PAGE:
Author:
Anya Shapina

Build a Home Gym For Under $100

A good gym provides not only equipment but also motivation and community. And if you have access to a personal trainer at your gym, even better! But some of us can’t go to a gym or prefer exercising in the comfort of our home. I used to love taking fitness classes like Zumba and TRX at my local yoga studio. But then our family moved a bit further away from that gym, and I could not stomach spending 30 minutes each way getting to and from the studio. So, did I get terribly out of shape? No! On the contrary, I got in the best shape of my life. I finally have arms I am proud of, and I feel just as strong as I was in my thirties when I spent up to three hours a day, five times a week playing squash. Curious about my exercise secrets?

My first secret was discovering exercising outdoors, using bodyweight and available terrain (more about that in another blog later).

My second secret was discovering fitness apps that offer many ways to get fit, from yoga to CrossFit workouts (shameless plug here for our very own Wysefit App).

My third secret was learning the concept of The Minimum Effective Dose of Exercise (MED), a term that I believe Tim Ferriss coined. The MED is simply the smallest dose that will produce the desired outcome and anything beyond the MED is wasteful. In practical terms applied to exercise, it means performing various types of physical exercise in 8-15 minute spurts a few times a day. It’s particularly useful before a big meal to boost metabolism or to break up a long workday at the desk. But we can’t talk about apps or MED without first talking about home gym equipment.

“Home gym” might sound intimidating. If you google the term, some big, expensive machinery comes up. I’m sure it’s great for a big guy in his 30s or 40s, but not in my book. Here is what I find the most useful and attainable on a small budget:

1. Mat: $12 and up. A standard yoga mat will do, although there are thicker options that are nice for achy joints. And sometimes size does matter -- you may want to get an extra-large size if you are using the mat to protect the floor from sweat, but generally, a regular exercise or yoga mat will do the job.

2. Stability Ball: $15 and up. This is a big inflatable ball that you can use for building balance, core exercises, and can even double as your desk chair while helping improve your posture. No wonder you see these big colorful balls in every PT gym! Moreover, if you are unable to get on the floor for important back exercises like bird-dog due to bad knees, you can do them over a stability ball.

3. Elastic Resistance Bands: $10-20. These elastic bands are usually referred to as Variable Resistance. They consist of heavy-duty rubber about 10-15 inches long and come with or without handles at each end.

Having a few different bands with varying levels of resistance on hand can offer you more variety for exercises from pulling to pushing to twisting. Resistance bands help build strength and muscle, which is particularly important as we lose muscle mass due to aging. But what about resistance bands versus free weights (dumbbells)?Tom Brady replaces weights with resistance bands in his protocol TB12. TB12 focuses on having a workout protocol that primarily involves using elastic resistance bands (Variable Resistance), followed by a massage. This is a process that can lengthen and mobilize muscles -- unlike barbells which can shorten and tighten them -- which is even more important as we age and need to maintain not only muscle mass but also mobility and range of motion.In a study published in the Journal of Strength and Conditioning, researchers tested Variable Resistance on a middle-aged, sedentary population of women. The study showed that even low-intensity elastic band training was found to be at least as effective as regular weight training. Check out some of the exercises with Resistance Bands in Wysefit App or in the following blog post:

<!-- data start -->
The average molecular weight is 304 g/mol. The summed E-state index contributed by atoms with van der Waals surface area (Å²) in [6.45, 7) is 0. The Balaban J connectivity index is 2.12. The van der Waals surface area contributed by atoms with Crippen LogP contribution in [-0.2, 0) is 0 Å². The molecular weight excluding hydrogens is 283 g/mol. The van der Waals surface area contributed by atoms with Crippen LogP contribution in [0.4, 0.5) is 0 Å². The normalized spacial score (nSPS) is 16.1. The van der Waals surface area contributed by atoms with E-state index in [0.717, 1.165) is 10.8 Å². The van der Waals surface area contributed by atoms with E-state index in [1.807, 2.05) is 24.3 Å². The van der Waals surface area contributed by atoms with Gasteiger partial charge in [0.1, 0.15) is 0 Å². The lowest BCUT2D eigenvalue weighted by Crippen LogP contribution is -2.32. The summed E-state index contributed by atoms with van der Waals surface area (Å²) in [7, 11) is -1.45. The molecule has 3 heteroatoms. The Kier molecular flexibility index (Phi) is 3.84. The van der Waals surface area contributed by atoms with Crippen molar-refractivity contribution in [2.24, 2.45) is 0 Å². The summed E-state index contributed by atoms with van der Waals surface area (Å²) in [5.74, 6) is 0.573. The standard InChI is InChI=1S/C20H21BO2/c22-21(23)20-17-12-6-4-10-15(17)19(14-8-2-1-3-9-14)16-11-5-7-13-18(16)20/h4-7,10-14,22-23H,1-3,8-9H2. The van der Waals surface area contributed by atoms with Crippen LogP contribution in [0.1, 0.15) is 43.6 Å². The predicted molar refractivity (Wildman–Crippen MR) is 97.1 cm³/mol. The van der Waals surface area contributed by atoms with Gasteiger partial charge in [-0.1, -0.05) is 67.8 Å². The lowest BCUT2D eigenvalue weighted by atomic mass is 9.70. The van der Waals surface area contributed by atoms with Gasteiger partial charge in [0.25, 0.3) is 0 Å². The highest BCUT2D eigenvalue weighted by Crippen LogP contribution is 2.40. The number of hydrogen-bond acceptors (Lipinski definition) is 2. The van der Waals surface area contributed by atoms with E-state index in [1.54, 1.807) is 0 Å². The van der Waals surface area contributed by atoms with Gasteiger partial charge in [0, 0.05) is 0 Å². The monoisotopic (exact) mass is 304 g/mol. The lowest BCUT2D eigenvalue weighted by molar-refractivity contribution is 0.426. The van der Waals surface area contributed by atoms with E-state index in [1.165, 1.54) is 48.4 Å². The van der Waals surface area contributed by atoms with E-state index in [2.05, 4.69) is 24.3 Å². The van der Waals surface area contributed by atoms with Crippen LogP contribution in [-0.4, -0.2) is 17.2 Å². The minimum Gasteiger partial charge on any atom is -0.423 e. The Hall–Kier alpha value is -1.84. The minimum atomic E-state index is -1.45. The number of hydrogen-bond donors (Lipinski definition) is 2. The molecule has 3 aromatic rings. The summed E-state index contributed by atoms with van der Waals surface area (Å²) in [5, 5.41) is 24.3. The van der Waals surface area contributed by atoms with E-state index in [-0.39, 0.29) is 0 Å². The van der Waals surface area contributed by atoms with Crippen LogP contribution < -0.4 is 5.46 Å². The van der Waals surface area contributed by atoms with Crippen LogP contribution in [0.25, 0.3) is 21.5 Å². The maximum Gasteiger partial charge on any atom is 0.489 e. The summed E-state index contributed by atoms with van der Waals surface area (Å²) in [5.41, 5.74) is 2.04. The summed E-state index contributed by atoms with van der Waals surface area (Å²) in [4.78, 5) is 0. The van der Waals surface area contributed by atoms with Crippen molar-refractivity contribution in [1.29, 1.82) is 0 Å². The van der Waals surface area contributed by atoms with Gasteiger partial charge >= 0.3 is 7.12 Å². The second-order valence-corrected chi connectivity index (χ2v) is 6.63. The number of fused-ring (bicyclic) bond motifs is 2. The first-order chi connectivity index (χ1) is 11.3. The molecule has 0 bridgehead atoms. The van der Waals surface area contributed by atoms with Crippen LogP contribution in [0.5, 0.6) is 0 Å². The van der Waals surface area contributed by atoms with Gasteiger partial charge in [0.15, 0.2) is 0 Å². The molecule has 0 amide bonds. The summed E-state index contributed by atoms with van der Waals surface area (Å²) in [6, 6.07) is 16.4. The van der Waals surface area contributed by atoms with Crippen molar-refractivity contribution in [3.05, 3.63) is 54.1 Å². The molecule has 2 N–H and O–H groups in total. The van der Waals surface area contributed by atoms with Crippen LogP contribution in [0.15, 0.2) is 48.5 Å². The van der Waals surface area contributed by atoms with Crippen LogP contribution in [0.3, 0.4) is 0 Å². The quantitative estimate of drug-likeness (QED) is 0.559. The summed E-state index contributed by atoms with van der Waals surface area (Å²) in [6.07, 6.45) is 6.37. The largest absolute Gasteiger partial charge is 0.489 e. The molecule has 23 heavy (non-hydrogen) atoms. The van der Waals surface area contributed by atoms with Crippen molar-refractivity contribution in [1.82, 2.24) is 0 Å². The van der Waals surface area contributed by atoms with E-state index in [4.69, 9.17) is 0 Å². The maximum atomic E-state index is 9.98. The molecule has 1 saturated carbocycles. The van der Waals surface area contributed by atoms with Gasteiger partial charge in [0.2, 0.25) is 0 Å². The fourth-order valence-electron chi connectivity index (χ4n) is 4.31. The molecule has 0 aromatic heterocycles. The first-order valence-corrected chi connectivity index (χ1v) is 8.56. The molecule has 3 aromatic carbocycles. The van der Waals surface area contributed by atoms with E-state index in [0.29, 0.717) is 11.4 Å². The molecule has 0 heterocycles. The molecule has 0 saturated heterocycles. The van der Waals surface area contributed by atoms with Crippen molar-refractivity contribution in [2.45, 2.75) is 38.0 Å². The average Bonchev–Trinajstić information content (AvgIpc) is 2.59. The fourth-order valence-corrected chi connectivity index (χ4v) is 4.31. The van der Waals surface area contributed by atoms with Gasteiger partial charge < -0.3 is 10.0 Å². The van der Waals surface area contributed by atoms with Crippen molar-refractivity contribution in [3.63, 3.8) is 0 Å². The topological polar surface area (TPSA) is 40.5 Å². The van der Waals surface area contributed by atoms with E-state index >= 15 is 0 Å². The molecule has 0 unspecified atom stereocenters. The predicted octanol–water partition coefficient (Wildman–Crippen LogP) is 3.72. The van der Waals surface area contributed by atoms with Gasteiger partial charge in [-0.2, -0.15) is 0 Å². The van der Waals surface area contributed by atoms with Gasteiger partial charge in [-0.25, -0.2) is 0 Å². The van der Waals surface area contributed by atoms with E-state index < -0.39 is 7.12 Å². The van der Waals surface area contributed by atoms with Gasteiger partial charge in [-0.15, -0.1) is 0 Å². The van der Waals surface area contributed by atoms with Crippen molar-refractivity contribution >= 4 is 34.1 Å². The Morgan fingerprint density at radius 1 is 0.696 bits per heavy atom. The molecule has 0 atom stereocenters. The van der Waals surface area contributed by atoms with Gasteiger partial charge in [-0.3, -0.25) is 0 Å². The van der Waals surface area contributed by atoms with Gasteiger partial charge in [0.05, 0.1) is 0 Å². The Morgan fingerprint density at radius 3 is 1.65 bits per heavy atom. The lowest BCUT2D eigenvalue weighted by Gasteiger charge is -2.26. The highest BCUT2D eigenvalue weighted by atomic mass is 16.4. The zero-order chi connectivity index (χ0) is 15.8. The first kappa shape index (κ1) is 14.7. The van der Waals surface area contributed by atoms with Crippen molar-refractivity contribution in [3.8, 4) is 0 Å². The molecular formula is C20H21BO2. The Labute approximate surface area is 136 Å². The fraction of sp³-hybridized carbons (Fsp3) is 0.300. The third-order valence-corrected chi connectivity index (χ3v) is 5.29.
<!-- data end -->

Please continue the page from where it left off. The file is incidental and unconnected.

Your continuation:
Related: Strength Training with Resistance Bands and Our Favorite Exercises

4. Foam Roller: $12 and up. They come in many shapes, sizes, lengths, textures, and densities. This is another device you will see in a PT office and one of the most beneficial tools in your self-care routine. A foam roller can be used for a warm-up or cool-down muscle massage, helping to release the tight fascia.Fascia is an internal connective tissue that wraps around organs, providing support and holding parts together. It has the appearance of a very thin spider web, connecting layers of muscle and surrounding all internal body tissues.As we age, or as the result of hard workouts or even emotional and physical stress, and other lifestyle factors, our fascia can become tight and stiff which restricts our movement and can cause pain and stiffness.Conventional stretching and even yoga will not help release tight fascia. But certain types of massage, including foam rolling, do help. That’s why it’s so important to combine foam rolling with strength-building activities, as Tom Brady will attest with his TB12.

Related: Guide to Foam Rolling

5. Free Weights: $30 and up (for a set). A set of light dumbbells is perfectly fine if you’re starting out. But as you become stronger, you should consider an adjustable dumbbell. These allow you to adjust a single dumbbell from five pounds up to over 50 pounds without having multiple dumbbells taking up a ton of space.While we prefer Elastic Bands over dumbbells, it’s good to have both. Many exercise classes and strength-building protocols call for dumbbells. If you don’t have dumbbells, you can use water bottles, cans of beans, or even wine bottles. But seriously, go ahead and buy yourself dumbbells -- you won’t regret it.

Now, if you've got some of this equipment, let's go ahead and put it to use! Find classes using all of these thing in Wysefit App and let's exercise together.

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